Blood and urine samples for laboratory safety measures were collected at screening, at the end of the test day, and on the final visit. Additionally, for drug concentration analyses, blood samples were taken 1 and 3 hours after administration, to ascertain the elimination of 5-MeO-DMT and its metabolite bufotenine (5-hydroxy-N,N-dimethyltryptamine). 5-MeO-DMT was determined in serum (200 µL) using liquid chromatography-tandem mass spectrometry (LC-MS/MS) after liquid-liquid extraction. The sensitivity of the validated method was high with a lower limit of quantitation (LLOQ) of 0.014 ng/ml and a limit of detection (LOD) of 0.005 ng/ml. In Part B, only the 3-h post administration samples were taken. The present study did not assess the full pharmacokinetic profile of 5-MeO-DMT exposure, to avoid interference of a blood draw procedure with the psychedelic experience.

Statistical Analysis

ANOVAs with a single factor Dose (5 levels: 2, 6, 12, 18 mg and IDE) were performed on measures of the psychedelic experience. A generalized linear model repeated-measures (GLM) analysis of variance (ANOVA) with Dose (5 levels), Time (3 levels: Baseline, after administration, and 7-days follow up) and their interaction (Time × Dose) was performed on the cognitive tests and the subjective well-being questionnaires. For dose contrasts, the 2 mg group, where only threshold psychoactive effects occurred, was used as the comparison group. For Part B, the individual scores after the final administration were included in the analysis. Vital sign data were subjected to a generalized linear model repeated-measures ANOVA with the factors Dose (5 levels), Time (3 levels: Baseline, 1 and 3 h after administration) and their interaction. The alpha criterion of statistical significance was set at p = 0.05. The Greenhouse-Geisser correction was used if the sphericity assumption was violated. All analyses were exploratory of nature and were performed using IBM SPSS Statistics for Windows, Version 26.0.

Results

Psychedelic Experience

Mean (SE) and individual rating of the PES, EDI, MEQ, and CEQ are shown in Figure 1. Mean (SE) and individual rating of the key-dimensions of the 5D-ASC are shown in Figure 2. ANOVAs indicated a significant effect of 5-MeO-DMT Dose on ratings of the PES (F4,17 = 9.302, p < .001, ηp2 = 0.686), EDI (F4,17 = 6.925, p = .002, ηp2 = 0.62), MEQ (F4,17 = 8.026, p = .001, ηp2 = 0.654), and Reduction of Vigilance as assessed with the 5D-ASC (F4,17 = 4.023, p = .018, ηp2 = 0.486). The effects of dose on ratings of Oceanic Boundlessness approached significance (F4,17 = 2.901, p = .053, ηp2 = 0.406). CEQ ratings were not affected by Dose. Planned contrasts consistently indicated higher mean ratings of the psychedelic experience at higher doses as compared to the lowest GH001 dose of 2 mg. A summary of statistics associated with dose contrasts is given in Supplementary Table S2. In case of PES and MEQ ratings, all doses elicited significantly higher ratings as compared to the lowest dose.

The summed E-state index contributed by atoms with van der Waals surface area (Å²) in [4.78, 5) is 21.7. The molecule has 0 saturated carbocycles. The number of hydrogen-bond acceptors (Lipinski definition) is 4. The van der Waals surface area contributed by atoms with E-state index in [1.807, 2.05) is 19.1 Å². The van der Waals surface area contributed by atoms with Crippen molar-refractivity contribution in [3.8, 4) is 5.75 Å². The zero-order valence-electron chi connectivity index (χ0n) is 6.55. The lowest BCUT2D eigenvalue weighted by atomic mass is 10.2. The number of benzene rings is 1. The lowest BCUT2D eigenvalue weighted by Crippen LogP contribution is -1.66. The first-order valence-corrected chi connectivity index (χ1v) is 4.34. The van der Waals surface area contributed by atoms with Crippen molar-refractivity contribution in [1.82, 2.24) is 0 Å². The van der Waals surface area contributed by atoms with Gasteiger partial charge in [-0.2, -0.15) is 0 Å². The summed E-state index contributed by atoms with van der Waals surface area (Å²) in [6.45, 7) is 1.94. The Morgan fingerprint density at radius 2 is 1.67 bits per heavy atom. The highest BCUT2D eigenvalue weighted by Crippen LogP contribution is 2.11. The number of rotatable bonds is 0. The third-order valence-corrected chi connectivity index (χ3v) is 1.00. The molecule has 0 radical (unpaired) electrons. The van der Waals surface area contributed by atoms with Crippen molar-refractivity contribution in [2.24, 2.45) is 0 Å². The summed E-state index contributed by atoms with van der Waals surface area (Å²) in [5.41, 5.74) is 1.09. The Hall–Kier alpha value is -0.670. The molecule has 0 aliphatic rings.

FIGURE 1
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FIGURE 1. Mean (SE) and individual retrospective ratings of the acute psychedelic experience (PES, EDI, MEQ, CEQ) per dose level.

FIGURE 2
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FIGURE 2. Mean (SE) and individual retrospective ratings of the acute psychedelic experience per dose level for 5 key-dimensions on the 5D-ASC and the overall score.

In Part A, one participant achieved a PE (i.e., PES rating ≥75%) in the 6 mg dose group, two participants achieved a PE in the 12 mg dose group, and one participant achieved a PE in the 18 mg dose group. In Part B, applying the IDE, all participants achieved a PE, whereby one participant achieved a PE after the first dose (6 mg), after which no further doses were administered, two participants achieved a PE after the second administration (6 mg + 12 mg), and one participant reached a PE after the third administration (6 mg + 12 mg + 18 mg). EDI ratings significantly increased only after comparing the score at the end of the individualized dose escalation with the 2 mg scores from Part A. 5D-ASC ratings of Oceanic Boundlessness significantly increased at the end of the individualized dose escalation, ratings of Visual Restructuralization significantly increased after the 6 mg dose and at the end of the IDE, and ratings of Reduced Vigilance significantly increased after 6 and 18 mg, and during the IDE. The mean (SD) estimated duration of the psychedelic experience with 5-MeO-DMT was 13.5 min (5.8) according to observations of the investigator and 17.7 min (13.3) according to subjective estimation of the participants.